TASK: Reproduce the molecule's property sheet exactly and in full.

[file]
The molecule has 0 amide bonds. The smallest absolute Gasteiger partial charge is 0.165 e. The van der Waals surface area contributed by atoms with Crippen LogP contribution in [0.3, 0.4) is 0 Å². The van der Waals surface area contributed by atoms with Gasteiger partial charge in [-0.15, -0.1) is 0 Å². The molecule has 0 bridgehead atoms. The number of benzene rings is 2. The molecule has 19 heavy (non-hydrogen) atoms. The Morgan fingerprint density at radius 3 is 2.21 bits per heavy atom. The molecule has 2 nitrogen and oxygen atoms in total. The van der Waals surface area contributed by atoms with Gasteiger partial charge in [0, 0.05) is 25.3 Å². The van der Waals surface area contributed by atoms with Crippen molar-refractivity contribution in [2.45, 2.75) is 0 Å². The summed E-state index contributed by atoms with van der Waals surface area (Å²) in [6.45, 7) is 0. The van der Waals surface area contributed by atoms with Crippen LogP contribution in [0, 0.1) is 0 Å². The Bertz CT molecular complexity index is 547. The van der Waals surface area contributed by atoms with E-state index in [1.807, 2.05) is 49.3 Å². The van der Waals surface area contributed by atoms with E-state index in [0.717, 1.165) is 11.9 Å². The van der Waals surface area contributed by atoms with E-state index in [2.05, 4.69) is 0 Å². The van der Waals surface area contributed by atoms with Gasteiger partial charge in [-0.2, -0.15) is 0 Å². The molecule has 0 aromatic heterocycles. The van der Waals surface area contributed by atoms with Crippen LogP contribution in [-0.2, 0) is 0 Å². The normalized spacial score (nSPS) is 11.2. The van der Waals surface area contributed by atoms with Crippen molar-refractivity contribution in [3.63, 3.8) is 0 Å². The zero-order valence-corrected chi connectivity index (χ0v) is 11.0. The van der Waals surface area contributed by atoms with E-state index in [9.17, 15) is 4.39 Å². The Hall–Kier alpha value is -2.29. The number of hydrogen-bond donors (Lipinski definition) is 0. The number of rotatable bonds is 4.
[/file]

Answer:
The molecule has 0 amide bonds. The smallest absolute Gasteiger partial charge is 0.165 e. The van der Waals surface area contributed by atoms with Crippen LogP contribution in [0.3, 0.4) is 0 Å². The van der Waals surface area contributed by atoms with Gasteiger partial charge in [-0.15, -0.1) is 0 Å². The molecule has 0 bridgehead atoms. The number of benzene rings is 2. The molecule has 19 heavy (non-hydrogen) atoms. The Morgan fingerprint density at radius 3 is 2.21 bits per heavy atom. The molecule has 2 nitrogen and oxygen atoms in total. The van der Waals surface area contributed by atoms with Gasteiger partial charge in [0, 0.05) is 25.3 Å². The van der Waals surface area contributed by atoms with Crippen molar-refractivity contribution in [2.45, 2.75) is 0 Å². The summed E-state index contributed by atoms with van der Waals surface area (Å²) in [6.45, 7) is 0. The van der Waals surface area contributed by atoms with Crippen LogP contribution in [0, 0.1) is 0 Å². The Bertz CT molecular complexity index is 547. The van der Waals surface area contributed by atoms with E-state index in [1.807, 2.05) is 49.3 Å². The van der Waals surface area contributed by atoms with E-state index in [0.717, 1.165) is 11.9 Å². The van der Waals surface area contributed by atoms with E-state index in [2.05, 4.69) is 0 Å². The van der Waals surface area contributed by atoms with Gasteiger partial charge in [-0.2, -0.15) is 0 Å². The molecule has 0 aromatic heterocycles. The van der Waals surface area contributed by atoms with Crippen LogP contribution in [-0.2, 0) is 0 Å². The normalized spacial score (nSPS) is 11.2. The van der Waals surface area contributed by atoms with Crippen molar-refractivity contribution in [3.63, 3.8) is 0 Å². The zero-order valence-corrected chi connectivity index (χ0v) is 11.0. The van der Waals surface area contributed by atoms with E-state index in [9.17, 15) is 4.39 Å². The Hall–Kier alpha value is -2.29. The number of hydrogen-bond donors (Lipinski definition) is 0. The number of rotatable bonds is 4.